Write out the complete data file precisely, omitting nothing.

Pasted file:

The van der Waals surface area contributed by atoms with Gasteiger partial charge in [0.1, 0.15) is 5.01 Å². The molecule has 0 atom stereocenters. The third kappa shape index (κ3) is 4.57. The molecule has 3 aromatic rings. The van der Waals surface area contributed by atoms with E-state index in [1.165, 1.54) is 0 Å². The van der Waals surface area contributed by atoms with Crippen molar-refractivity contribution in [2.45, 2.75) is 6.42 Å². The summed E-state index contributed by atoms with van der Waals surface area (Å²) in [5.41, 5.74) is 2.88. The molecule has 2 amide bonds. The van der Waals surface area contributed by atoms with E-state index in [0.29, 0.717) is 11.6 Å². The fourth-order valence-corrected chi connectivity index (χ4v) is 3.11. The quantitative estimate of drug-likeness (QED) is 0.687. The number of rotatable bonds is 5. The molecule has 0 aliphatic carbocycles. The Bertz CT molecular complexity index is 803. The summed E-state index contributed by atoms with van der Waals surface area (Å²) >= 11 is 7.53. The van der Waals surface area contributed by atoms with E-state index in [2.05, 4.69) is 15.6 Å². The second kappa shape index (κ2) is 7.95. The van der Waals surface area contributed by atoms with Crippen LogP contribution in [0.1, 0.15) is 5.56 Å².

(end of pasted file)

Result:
The van der Waals surface area contributed by atoms with Gasteiger partial charge in [0.1, 0.15) is 5.01 Å². The molecule has 0 atom stereocenters. The third kappa shape index (κ3) is 4.57. The molecule has 3 aromatic rings. The van der Waals surface area contributed by atoms with E-state index in [1.165, 1.54) is 0 Å². The van der Waals surface area contributed by atoms with Crippen molar-refractivity contribution in [2.45, 2.75) is 6.42 Å². The summed E-state index contributed by atoms with van der Waals surface area (Å²) in [5.41, 5.74) is 2.88. The molecule has 2 amide bonds. The van der Waals surface area contributed by atoms with E-state index in [0.29, 0.717) is 11.6 Å². The fourth-order valence-corrected chi connectivity index (χ4v) is 3.11. The quantitative estimate of drug-likeness (QED) is 0.687. The number of rotatable bonds is 5. The molecule has 0 aliphatic carbocycles. The Bertz CT molecular complexity index is 803. The summed E-state index contributed by atoms with van der Waals surface area (Å²) >= 11 is 7.53. The van der Waals surface area contributed by atoms with E-state index in [2.05, 4.69) is 15.6 Å². The second kappa shape index (κ2) is 7.95. The van der Waals surface area contributed by atoms with Crippen LogP contribution in [0.1, 0.15) is 5.56 Å².